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  #1  
Old Posted Oct 21, 2014, 7:30 AM
saffronleaf saffronleaf is offline
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Richmond, B.C., considers banning Chinese-only signage

http://news.nationalpost.com/2014/10...dvertisements/

Basically, Richmond is toying with the idea of a by-law to ensure that the roughly dozen or two dozen businesses in Richmond with Chinese-only signage also has some English signage.

Thoughts?

As an opening remark, I hope everyone reminds themselves what they said about Quebec's language laws when they consider how to evaluate this proposal. I'm not suggesting it's the exact same thing (one can arguably make a distinction between the language of a supposed founding community vs. the language of a non-founding community), but certainly some of the arguments used in that context are also applicable here.
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  #2  
Old Posted Oct 21, 2014, 8:55 AM
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I think all signage should have some English on it.

Chinese for all I care can still be the larger print, but to be honest having your signage in a location (British Columbia / Anglo Canada) where English is the official "common" tongue makes you business obviously exclusive to non Chinese, which is essentially racism.

There are people from countries around the world living in Metro Vancouver, and we use English as the equalizer.

Again, if your signs are only in Chinese it is obvious that you don't really want white, brown, black or even other non Chinese Asian customers. It is indirectly (or I bet in some cases directly) prejudice.

Again, that doesn't mean take down all the Chinese signs, it just means add some English ones as well.
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  #3  
Old Posted Aug 22, 2015, 1:50 AM
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Originally Posted by Metro-One View Post
I think all signage should have some English on it.

Chinese for all I care can still be the larger print, but to be honest having your signage in a location (British Columbia / Anglo Canada) where English is the official "common" tongue makes you business obviously exclusive to non Chinese, which is essentially racism.

There are people from countries around the world living in Metro Vancouver, and we use English as the equalizer.

Again, if your signs are only in Chinese it is obvious that you don't really want white, brown, black or even other non Chinese Asian customers. It is indirectly (or I bet in some cases directly) prejudice.

Again, that doesn't mean take down all the Chinese signs, it just means add some English ones as well.
I think the Canadian constitution guarantees freedom of expression and unless a province wants to invoke the not withstanding clause, then I don't see the point in forcing a language on business owners. I don't see why a Chinese language book store should have to have a sign in English or French. A Chinese sign alone will attract its target audience. This isn't a case of protecting the language of the majority as is the case in Quebec, where a case can be made for having French mandatory on signage.
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Old Posted Aug 26, 2015, 5:06 AM
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Originally Posted by Ontarois View Post
I think the Canadian constitution guarantees freedom of expression and unless a province wants to invoke the not withstanding clause, then I don't see the point in forcing a language on business owners. I don't see why a Chinese language book store should have to have a sign in English or French. A Chinese sign alone will attract its target audience. This isn't a case of protecting the language of the majority as is the case in Quebec, where a case can be made for having French mandatory on signage.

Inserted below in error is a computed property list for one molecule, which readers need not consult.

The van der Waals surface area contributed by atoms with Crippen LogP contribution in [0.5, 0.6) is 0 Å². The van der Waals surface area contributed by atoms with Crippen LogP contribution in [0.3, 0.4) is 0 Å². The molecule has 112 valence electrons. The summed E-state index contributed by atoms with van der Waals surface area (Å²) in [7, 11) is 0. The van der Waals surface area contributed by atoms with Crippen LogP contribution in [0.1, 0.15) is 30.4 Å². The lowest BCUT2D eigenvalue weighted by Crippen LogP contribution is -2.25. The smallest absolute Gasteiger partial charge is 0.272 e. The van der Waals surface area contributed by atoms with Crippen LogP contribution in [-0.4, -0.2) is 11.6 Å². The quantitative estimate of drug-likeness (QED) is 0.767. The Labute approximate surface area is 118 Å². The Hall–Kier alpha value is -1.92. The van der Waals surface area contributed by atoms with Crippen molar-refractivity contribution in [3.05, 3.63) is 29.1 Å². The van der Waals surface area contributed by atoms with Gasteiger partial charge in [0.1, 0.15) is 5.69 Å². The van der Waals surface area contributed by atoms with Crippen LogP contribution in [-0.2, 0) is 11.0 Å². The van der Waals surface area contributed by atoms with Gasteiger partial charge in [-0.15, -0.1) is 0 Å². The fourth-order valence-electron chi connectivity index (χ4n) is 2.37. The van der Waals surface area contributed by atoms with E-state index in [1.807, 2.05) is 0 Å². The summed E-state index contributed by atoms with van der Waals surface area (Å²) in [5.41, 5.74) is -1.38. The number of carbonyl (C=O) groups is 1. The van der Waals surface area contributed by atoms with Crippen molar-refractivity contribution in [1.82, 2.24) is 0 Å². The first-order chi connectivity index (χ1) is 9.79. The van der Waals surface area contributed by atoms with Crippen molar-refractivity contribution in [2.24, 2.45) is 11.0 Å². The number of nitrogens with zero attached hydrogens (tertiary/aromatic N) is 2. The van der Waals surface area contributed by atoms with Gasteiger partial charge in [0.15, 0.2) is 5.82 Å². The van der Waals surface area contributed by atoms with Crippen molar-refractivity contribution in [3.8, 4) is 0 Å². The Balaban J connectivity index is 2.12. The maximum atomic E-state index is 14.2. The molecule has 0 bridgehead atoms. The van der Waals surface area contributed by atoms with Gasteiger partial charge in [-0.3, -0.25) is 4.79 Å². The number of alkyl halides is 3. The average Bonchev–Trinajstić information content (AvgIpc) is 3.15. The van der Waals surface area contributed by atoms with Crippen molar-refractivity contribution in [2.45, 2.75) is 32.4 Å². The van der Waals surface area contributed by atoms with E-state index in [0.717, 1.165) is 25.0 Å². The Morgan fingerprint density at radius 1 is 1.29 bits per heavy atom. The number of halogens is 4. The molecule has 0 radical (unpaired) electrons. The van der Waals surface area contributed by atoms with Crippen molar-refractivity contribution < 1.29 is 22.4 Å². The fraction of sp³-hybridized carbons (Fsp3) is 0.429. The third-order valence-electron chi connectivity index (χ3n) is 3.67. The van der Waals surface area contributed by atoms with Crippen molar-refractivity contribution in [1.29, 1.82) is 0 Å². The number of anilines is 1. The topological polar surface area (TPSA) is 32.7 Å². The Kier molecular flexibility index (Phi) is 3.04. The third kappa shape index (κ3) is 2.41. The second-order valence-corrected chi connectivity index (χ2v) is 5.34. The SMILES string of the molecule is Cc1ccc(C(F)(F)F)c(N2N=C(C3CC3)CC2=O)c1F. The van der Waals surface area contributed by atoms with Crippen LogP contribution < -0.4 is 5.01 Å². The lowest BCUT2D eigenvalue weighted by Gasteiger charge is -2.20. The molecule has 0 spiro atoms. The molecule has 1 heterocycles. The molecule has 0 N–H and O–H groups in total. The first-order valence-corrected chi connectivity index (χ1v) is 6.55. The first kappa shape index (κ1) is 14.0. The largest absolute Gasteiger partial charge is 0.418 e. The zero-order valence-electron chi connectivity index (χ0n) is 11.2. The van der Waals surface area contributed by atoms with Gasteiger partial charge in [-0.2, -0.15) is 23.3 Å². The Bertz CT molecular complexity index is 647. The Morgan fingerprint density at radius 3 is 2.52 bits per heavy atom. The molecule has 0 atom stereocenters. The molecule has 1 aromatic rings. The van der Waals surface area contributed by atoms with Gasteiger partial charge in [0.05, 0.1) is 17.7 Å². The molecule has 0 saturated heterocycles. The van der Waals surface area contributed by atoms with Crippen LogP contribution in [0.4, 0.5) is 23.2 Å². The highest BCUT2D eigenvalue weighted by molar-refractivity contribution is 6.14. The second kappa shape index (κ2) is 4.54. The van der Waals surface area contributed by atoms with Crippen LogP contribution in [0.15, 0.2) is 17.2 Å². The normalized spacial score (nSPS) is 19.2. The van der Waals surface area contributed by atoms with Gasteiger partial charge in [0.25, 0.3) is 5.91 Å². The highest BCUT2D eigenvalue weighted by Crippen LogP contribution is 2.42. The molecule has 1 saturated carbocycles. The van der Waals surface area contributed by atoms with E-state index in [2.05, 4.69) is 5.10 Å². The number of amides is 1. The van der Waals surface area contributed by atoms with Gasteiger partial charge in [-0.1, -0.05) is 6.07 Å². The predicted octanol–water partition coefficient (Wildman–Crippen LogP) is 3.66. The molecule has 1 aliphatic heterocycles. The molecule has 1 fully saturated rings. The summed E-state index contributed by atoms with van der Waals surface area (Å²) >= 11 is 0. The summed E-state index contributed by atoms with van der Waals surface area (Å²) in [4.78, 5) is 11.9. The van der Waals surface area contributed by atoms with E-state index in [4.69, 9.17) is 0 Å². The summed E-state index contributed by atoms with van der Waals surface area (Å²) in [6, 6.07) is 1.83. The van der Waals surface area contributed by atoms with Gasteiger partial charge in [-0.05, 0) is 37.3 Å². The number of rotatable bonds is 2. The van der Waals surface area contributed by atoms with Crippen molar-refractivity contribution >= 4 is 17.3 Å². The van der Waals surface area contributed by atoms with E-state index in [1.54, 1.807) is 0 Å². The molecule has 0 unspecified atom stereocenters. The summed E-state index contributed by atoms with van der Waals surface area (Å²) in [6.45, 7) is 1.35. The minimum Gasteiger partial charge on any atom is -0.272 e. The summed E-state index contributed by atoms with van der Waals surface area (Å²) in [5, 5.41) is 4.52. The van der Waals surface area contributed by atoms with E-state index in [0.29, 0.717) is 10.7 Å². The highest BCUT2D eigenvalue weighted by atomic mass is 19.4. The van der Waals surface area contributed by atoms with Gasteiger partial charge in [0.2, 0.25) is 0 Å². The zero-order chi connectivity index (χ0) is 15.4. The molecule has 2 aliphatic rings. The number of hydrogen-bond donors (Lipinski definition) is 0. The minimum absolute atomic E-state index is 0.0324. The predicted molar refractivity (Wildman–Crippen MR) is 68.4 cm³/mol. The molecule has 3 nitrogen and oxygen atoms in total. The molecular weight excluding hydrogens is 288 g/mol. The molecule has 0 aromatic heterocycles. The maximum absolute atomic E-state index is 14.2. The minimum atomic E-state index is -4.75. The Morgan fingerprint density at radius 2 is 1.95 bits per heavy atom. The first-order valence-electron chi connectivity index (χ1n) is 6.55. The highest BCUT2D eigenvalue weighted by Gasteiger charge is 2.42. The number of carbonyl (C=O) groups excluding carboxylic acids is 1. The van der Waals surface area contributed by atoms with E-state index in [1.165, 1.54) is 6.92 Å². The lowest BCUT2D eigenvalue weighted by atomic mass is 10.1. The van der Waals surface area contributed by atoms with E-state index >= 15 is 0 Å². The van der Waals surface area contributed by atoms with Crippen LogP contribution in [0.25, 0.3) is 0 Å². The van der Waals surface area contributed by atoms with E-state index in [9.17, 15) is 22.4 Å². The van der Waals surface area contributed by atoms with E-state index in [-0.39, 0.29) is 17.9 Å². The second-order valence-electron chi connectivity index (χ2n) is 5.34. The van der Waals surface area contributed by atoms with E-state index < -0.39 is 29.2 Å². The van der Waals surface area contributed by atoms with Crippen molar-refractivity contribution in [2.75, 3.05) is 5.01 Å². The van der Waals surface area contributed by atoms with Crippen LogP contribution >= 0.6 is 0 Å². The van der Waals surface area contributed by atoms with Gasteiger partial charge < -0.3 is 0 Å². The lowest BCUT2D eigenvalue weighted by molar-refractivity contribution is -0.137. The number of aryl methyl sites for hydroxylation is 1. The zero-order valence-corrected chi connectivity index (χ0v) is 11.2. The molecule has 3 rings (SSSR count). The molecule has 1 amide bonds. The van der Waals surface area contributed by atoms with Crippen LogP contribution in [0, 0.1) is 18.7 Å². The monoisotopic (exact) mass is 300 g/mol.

How is it any different? Why is protecting the language of a dead colonial power that's been gone for over 200 years more important?
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  #5  
Old Posted Aug 26, 2015, 1:29 PM
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How is it any different? Why is protecting the language of a dead colonial power that's been gone for over 200 years more important?
Because of the two founding languages of modern Canada, French is threatened and English isn't. I know I am beating a dead horse here, but that is it.
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  #6  
Old Posted Aug 27, 2015, 12:28 AM
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Because of the two founding languages of modern Canada, French is threatened and English isn't. I know I am beating a dead horse here, but that is it.
I would say English actually is threatened in Richmond. I went to a chain restaurant on No 3. road recently and had a difficult time communicating. The place was packed and only one other table had non-Chinese at it.
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Old Posted Aug 26, 2015, 5:34 AM
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Quote:
Originally Posted by Ontarois View Post
I think the Canadian constitution guarantees freedom of expression and unless a province wants to invoke the not withstanding clause, then I don't see the point in forcing a language on business owners. I don't see why a Chinese language book store should have to have a sign in English or French. A Chinese sign alone will attract its target audience. This isn't a case of protecting the language of the majority as is the case in Quebec, where a case can be made for having French mandatory on signage.
Usually, I would agree with this. I am generally very against restrictions and regulations like that. However, if you read through the entire thread (which was quite productive) you'll see my reasons for this exception. At the end of the day, all I can say is if you don't experience it for yourself, you won't get it. It really sucks.
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  #8  
Old Posted Oct 21, 2014, 9:06 AM
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Largely agree with Metro. Have signs predominantly in Chinese if so desired, but those signs must also have the same in English on them.
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  #9  
Old Posted Oct 21, 2014, 3:02 PM
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Originally Posted by DrNest View Post
Largely agree with Metro. Have signs predominantly in Chinese if so desired, but those signs must also have the same in English on them.
Agreed. In HK many have the same and it helps immensely.
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  #10  
Old Posted Oct 21, 2014, 10:01 AM
saffronleaf saffronleaf is offline
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I disagree. I do not think the government should be forcing businesses to use a particular language on their signage.

This issue has arisen before and the by-law has never passed. Hopefully that continues.
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  #11